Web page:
D. Macro-Analysis

The five steps of grief are crucial in both Love Letter and in A Wedding Invitation. The five steps in original order are: denial & isolation, anger, bargaining, depression, and then acceptance. denial & isolation is cutting off contact with others and also denying the truth from one’s self. Anger happens once denial & isolation end and the realization becomes too much that an inner rage forms and requires a release. That then transitions to an inner anger, bargaining, when the one enduring the five steps wishes they could have done something else to change the outcome of the event. Once the previous step ends, depression usually occurs and is the deepest form of sadness felt, due to the grief, as if nothing else will make life better or more bearable. However, when the last step is reached then acceptance is finally understand and coming to terms with the event and grief that the event caused. It is important to understand that the five steps of grief’s order is not concrete, which both films show, and can occur in a different order.

The two scenes previously analyze are smaller scale versions of the steps. The order of steps used to get to the final step, acceptance, is often different. Love Letter uses the five steps in the order of depression, anger, denial & isolation, bargaining, and then acceptance. A Wedding Invitation shows the steps in the order of anger, denial & isolation, depression, bargaining, and finally acceptance. In Love Letter, it is assumed that depression had been expressed before the film, but also shows the remnants of the step into the funeral scene. Itsuki shows anger at the funeral when the attendants are more concerned with what they will do after the ceremony instead of mourning the loss of her husband. Denial & isolation is displayed when Itsuki refuses to accept her husband’s death; she won’t even speak with the mailman. The step of bargaining occurs nearing the end of the film when she calls herself selfish for wanting more out of her husband, which is impossible now, since he is no longer alive. After she releases her feelings to the mountain she reaches the final stage of acceptance. The path Itsuki took is much different from the one Lixiang takes in A Wedding Invitation. The film shows the steps in the order of anger, denial & isolation, depression, bargaining, and finally acceptance. The steps are in a different order than they were in Love Letter and much different from the original order. Anger exposed when QiaoQiao says they should break off their relationship of many years and this angers Lixiang. Denial & isolation was presented when they actually do separate for five years and during that time Lixiang refuses to accept defeat and perseveres to make the life that QiaoQiao “wanted” to make her happy. Depression was displayed when he learns the truth about QiaoQiao’s secret and the cancer that kept them apart and from being happy. Which is followed by the step of bargaining and was demonstrated nearing the end when Lixiang said he had not done enough for her and he deeply wishes he could have changed the result of that. Unfortunately, it is too late, but just like Love Letter, acceptance is found as the final step in Lixiang’s process of recovery. Both films are similar, but at the same time extremely different.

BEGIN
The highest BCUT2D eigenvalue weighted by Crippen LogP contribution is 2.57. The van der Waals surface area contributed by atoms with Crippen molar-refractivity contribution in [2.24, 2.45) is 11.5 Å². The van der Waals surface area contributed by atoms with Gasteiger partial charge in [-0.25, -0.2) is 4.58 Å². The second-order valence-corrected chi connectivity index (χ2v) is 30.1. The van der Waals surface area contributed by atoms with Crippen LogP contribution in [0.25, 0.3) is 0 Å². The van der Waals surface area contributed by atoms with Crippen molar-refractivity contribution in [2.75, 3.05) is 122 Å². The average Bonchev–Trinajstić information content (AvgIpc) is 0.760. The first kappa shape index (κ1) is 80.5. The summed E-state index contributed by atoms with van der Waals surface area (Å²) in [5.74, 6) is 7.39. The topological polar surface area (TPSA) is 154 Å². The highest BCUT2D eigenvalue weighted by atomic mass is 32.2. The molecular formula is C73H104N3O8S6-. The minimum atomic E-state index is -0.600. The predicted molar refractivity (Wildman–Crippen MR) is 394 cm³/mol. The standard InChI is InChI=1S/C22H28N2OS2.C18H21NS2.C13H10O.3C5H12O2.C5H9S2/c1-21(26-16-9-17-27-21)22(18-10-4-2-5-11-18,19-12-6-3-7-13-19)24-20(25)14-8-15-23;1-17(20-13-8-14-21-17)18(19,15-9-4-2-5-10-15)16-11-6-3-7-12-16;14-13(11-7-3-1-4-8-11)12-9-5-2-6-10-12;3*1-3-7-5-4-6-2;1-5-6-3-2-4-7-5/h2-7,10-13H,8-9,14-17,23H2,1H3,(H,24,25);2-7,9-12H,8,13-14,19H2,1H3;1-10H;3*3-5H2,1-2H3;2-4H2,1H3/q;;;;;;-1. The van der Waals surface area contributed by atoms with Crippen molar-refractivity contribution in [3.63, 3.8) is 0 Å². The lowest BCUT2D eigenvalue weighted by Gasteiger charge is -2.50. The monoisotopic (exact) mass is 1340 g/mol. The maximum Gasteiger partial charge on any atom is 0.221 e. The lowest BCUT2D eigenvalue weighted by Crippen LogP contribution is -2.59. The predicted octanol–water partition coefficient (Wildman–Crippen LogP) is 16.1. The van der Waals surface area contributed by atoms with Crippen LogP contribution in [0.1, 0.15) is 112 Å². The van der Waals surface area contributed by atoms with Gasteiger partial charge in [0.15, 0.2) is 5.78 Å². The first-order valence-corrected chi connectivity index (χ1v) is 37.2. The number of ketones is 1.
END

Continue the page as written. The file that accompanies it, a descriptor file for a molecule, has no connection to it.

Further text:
All of the five stages of grief are present in both films, but appears at different times and in a different order within the film. Love Letter puts the most emphasis on the denial & isolation stage than the other four, but they are no less felt by the main character. The main characters in A Wedding Invitation definitely go through all the steps throughout the duration of the film, but overall the main emphasis is on the step of anger, which appears to often be mixed with passion and at times confusion in the film. The take away point is that both films in the end show the acceptance of the event and the grief that was attached. While the paths to getting to then final step were completely different, the films show that it is possible to find more than one way to acceptance and happiness.

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Works Cited:

http://psychcentral.com/lib/the-5-stages-of-loss-and-grief/000617

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